The ideal research method for the investigation of speech acts, and in particular for the investigation of compliments, does not exist. There is not even a method that is in a general way better than all the others. In this paper, I have argued that an assessment of a particular method always depends on the specific research question that the researcher tries to answer because the different methods vary enormously in their suitability for specific research questions. One particular method may provide reasonably reliable results for one specific question or set of questions while it is of little value for another question or another set of questions.

Thus, I fundamentally disagree with Manes and Wolfson’s assurance about their diary method, which they call “ethnographic approach” (Patterns – Field – Diary):

It is our conviction that an ethnographic approach is the only reliable method for collecting data about the way compliments, or indeed, any other speech act function in everyday interactions. Manes and Wolfson (1981: 115).

I have categorized the different research methods on the basis of the distinction proposed by Clark and Bangerter (2004), who proposed the terms “armchair”, “field” and “laboratory” for three types of research methods on the basis of the prototypical locations in which they are carried out. It is typical for many linguists to propose one of these methods as the only reliable method for linguistic research and to exclude all the others. In this paper, I have taken the view that all the three methods and the subtypes that I have introduced have their intrinsic values but all of them are limited in the types of research questions that they can tackle.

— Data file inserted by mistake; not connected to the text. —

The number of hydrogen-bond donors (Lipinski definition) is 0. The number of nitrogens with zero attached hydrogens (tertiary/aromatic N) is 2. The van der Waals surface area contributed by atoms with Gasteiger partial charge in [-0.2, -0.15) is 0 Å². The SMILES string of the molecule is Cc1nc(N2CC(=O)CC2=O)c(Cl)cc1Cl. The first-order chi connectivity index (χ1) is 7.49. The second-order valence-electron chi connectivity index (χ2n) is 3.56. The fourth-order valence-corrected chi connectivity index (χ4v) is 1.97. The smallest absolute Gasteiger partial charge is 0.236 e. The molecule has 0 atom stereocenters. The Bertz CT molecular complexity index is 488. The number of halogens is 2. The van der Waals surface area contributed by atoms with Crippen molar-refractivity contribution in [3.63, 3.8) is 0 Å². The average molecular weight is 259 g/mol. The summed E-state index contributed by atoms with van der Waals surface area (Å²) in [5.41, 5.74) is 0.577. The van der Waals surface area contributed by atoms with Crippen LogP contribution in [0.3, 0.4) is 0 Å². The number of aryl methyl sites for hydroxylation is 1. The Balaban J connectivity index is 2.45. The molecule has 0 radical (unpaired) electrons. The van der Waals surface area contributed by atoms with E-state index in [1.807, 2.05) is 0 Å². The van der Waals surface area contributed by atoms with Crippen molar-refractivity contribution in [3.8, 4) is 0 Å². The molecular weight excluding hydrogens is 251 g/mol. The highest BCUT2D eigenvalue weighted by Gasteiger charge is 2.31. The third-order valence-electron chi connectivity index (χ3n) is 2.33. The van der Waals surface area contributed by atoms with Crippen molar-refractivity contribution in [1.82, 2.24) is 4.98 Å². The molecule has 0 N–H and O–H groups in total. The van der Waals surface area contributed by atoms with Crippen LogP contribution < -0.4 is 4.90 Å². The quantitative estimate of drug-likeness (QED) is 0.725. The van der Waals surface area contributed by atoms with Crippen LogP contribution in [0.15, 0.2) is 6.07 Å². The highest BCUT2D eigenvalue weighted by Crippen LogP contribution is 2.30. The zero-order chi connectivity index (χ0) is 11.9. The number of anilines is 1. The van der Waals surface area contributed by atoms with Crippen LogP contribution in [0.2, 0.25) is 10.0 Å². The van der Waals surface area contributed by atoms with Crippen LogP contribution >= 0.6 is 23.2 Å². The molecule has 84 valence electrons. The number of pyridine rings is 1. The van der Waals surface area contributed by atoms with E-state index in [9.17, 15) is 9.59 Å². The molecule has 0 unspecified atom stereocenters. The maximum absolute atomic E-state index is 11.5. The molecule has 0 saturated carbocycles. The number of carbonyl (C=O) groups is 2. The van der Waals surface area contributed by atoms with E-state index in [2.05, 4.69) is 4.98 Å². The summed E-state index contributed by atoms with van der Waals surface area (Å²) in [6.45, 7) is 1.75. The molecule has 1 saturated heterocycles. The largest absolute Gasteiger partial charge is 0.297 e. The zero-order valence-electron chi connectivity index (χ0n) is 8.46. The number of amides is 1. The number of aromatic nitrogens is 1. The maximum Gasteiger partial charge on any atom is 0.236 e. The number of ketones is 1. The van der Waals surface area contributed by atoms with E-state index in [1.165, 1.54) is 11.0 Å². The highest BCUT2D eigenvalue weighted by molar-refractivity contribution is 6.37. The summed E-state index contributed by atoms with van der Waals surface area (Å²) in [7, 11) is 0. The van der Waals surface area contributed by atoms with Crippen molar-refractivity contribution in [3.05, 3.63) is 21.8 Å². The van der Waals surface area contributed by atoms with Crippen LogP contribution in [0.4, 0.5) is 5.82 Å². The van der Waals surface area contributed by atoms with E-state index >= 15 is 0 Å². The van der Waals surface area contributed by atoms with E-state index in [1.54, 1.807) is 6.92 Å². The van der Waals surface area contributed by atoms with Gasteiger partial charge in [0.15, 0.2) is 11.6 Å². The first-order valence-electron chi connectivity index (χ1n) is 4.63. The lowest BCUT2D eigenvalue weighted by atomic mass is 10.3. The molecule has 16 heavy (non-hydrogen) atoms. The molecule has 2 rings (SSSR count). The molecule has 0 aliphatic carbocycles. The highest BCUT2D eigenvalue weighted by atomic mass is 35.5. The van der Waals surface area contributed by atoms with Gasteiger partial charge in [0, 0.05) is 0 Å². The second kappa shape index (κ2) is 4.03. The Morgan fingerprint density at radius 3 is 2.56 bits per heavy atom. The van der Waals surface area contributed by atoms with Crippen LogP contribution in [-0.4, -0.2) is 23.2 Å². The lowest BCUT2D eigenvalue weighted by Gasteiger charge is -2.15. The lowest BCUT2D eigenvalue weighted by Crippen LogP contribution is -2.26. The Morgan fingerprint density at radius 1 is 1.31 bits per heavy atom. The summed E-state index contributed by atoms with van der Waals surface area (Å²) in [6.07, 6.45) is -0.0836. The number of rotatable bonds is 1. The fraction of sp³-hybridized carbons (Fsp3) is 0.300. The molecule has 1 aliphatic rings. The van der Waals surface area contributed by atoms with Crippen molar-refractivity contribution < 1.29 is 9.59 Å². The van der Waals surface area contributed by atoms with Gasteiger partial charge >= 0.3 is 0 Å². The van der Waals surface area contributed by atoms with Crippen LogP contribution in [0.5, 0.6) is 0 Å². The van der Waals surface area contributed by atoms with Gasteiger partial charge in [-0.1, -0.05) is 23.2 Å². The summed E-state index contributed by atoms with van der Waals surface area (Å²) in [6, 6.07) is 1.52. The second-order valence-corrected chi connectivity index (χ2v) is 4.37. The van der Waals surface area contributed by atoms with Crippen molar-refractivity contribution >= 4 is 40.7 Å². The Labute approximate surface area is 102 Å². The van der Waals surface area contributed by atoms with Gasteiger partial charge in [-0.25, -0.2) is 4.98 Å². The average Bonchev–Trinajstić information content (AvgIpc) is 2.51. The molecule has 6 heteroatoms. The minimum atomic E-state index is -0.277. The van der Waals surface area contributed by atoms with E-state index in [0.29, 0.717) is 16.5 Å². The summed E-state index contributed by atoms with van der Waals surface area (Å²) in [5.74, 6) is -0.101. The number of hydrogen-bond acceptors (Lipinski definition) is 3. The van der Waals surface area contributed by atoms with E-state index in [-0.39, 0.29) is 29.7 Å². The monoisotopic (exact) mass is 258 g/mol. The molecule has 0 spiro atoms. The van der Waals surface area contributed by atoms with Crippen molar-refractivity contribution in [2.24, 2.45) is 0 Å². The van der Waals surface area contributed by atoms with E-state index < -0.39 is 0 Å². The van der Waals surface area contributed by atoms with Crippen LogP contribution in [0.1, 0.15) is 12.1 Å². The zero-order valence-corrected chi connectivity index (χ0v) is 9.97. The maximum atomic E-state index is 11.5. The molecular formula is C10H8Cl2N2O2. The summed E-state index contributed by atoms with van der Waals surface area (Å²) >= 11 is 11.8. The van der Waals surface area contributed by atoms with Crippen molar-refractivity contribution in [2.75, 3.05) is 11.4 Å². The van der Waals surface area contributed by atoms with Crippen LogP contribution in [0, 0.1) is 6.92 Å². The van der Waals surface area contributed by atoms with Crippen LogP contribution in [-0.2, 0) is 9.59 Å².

I am not proposing that every researcher who wants to investigate compliments has to employ all the research methods proposed above in order to get a comprehensive picture. Instead I want to argue that researchers should adopt a more modest attitude in their discussion of the chosen research method. The methods of their choice may be the best possible for the very specific research question that they are asking but other methods are equally valid for different questions.

The methods also differ in the generalisations that they allow. It is an essential part of academic argumentation to generalise results and to claim a wider application of ones findings than just the specific examples or sets of examples that have been analysed. However, such generalisations often need to be more modest, too. Fictional data, for instance, is usually shunned by linguists because the findings based on fictional data cannot be generalised to everyday natural conversations. It is true that such a generalisation is not possible. But if linguists and pragmaticists turn their interest from their narrow focus on everyday natural conversation to language use in general, all instances of language use have to be seen as situated. The totality of language use is made up of many, many different varieties and subvarieties of spoken and written language. They all have to be seen within their special conditions and limitations, and research results based on one variety should not be generalised too easily to other varieties.